Apple goes solar in Singapore – will Microsoft, Amazon and Google follow?

Tour around the South East of Asia to promote the use of clean energy. 1 Jul, 2002 © Greenpeace / Kate Davison

Apple has announced it will power its data center, offices and upcoming store in Singapore with 100% solar energy beginning in 2016. Singapore is a rapidly growing hub for energy hungry data centers, making Apple’s solar deal an important breakthrough, not only for fossil fuel dominated Singapore, but for the whole of Southeast Asia.

Apple will buy power from 800 distributed solar rooftops (30MW) on houses from Sunseap and install its own onsite solar power, allowing it to cover its yearly energy demand. Singapore gets 95% of its energy still from fossil fuels, and has little spare land for large scale renewable projects, so Apple’s distributed solar agreement is an innovative solution to both problems.

It’s great to see Apple aggressively pursuing large renewable energy purchasing, especially in areas where it can be challenging to source renewable energy directly, as is the case in many Asian countries. In October, Apple announced that it will be expanding renewable energy purchasing in China to cover part of the energy needs of making millions of Apple products in China.

Many Asian countries such as Taiwan, South Korea and China have electricity supplies dominated by fossil fuels, and monopoly energy companies that offer little or no options for sourcing renewable energy. Apple’s innovative solutions to this challenge show how more companies can and should do the same.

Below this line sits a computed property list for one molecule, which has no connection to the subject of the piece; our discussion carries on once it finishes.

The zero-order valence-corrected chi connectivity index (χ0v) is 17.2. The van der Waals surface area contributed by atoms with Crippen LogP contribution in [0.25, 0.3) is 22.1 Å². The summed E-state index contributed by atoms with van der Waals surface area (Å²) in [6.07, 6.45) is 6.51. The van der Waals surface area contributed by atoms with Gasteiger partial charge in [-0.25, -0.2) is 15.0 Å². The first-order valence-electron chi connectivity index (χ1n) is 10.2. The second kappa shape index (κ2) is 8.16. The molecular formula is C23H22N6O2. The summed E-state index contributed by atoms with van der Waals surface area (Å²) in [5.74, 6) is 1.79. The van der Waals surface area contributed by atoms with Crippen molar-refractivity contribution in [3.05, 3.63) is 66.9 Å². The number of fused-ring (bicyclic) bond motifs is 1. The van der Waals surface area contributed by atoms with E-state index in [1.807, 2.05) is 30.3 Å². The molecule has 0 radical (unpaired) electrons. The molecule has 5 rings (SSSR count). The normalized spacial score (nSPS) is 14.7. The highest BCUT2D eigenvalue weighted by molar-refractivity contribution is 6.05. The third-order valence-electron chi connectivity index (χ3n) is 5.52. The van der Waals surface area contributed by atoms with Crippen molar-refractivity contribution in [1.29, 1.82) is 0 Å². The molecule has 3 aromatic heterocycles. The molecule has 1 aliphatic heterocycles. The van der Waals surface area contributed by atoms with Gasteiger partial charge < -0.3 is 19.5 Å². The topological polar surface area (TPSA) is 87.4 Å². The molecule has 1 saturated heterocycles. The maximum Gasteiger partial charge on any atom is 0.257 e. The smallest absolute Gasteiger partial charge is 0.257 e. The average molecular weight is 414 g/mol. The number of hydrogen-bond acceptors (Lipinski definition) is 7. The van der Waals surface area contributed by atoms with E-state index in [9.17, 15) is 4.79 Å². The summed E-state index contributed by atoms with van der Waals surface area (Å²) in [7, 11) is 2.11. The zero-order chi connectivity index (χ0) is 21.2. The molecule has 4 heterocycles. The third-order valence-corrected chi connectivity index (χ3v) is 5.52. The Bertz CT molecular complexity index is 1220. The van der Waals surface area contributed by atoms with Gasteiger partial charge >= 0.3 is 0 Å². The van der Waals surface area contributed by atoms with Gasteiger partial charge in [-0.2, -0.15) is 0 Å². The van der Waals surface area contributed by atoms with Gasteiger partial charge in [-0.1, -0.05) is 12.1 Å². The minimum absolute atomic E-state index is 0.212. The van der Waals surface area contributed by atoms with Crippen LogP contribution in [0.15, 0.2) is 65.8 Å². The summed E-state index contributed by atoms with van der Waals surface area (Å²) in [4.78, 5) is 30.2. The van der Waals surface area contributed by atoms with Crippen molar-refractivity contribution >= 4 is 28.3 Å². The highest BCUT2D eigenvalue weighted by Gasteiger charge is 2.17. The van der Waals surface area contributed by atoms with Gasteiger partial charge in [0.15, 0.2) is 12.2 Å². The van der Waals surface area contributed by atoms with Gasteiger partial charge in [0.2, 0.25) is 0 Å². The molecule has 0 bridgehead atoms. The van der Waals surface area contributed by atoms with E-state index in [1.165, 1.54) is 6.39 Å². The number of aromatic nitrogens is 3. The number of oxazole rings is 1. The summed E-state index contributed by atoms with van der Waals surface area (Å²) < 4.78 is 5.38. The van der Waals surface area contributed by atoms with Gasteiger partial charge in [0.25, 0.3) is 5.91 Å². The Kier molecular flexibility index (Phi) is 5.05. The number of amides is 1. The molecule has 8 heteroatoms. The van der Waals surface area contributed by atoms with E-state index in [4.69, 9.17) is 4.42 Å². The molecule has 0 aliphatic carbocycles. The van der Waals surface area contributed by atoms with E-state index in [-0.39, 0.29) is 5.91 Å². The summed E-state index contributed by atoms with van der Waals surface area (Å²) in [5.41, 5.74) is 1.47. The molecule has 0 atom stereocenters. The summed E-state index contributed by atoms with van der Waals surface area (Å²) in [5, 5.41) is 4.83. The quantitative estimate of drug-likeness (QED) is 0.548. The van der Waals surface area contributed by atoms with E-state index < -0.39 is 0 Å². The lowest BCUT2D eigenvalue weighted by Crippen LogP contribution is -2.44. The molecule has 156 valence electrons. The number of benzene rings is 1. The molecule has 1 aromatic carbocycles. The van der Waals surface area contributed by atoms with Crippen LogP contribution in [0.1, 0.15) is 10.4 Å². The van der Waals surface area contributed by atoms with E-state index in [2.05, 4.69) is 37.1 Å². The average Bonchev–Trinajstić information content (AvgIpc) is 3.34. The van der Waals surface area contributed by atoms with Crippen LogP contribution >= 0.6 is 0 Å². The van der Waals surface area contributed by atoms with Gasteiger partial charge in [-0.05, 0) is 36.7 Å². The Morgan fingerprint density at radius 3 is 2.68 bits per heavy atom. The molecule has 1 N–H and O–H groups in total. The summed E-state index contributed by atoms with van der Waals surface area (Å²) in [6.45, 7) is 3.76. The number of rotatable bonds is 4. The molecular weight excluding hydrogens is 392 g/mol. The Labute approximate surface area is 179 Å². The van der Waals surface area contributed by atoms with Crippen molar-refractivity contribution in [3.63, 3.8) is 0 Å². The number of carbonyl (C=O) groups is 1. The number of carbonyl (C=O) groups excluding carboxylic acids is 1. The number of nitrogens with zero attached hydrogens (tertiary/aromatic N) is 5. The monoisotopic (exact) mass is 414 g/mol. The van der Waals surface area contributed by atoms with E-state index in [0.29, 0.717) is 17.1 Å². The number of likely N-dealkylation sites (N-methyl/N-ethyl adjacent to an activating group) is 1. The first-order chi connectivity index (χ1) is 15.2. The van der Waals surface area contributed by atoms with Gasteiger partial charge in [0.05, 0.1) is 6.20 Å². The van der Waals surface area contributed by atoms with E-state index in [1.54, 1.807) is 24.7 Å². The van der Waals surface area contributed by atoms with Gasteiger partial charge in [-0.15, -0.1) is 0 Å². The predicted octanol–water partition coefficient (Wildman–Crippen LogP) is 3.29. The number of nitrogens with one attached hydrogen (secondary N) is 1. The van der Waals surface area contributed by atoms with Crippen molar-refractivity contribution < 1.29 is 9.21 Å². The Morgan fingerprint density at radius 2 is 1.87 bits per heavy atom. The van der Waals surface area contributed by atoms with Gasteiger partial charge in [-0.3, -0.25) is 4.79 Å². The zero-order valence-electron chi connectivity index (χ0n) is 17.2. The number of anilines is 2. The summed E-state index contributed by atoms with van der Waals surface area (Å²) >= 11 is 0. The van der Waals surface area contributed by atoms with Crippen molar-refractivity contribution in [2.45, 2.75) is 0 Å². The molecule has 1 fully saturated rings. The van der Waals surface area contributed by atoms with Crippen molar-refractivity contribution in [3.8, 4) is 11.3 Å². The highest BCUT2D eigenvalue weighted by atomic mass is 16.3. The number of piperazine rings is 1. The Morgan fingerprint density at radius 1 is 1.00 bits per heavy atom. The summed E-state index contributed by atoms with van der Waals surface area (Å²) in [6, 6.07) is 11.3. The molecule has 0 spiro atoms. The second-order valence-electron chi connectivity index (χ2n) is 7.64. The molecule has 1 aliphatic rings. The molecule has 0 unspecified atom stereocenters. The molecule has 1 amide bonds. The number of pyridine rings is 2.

Singapore also hosts data centers from Microsoft, Google and Amazon, and as millions more internet users come on line in Asia every month, internet companies are looking to expand energy intensive infrastructure across the region. As important customers of energy utilities and prestigious projects for governments, these companies can use their influence to expand renewable energy in the region.

By matching that expansion to demand for new renewable energy, Microsoft, Google, Amazon and others can play a critical role in showing how the Asian internet expansion can be a powerful force for a better planet.

Tom Dowdall is a Climate and Energy Campaigner at Greenpeace International.

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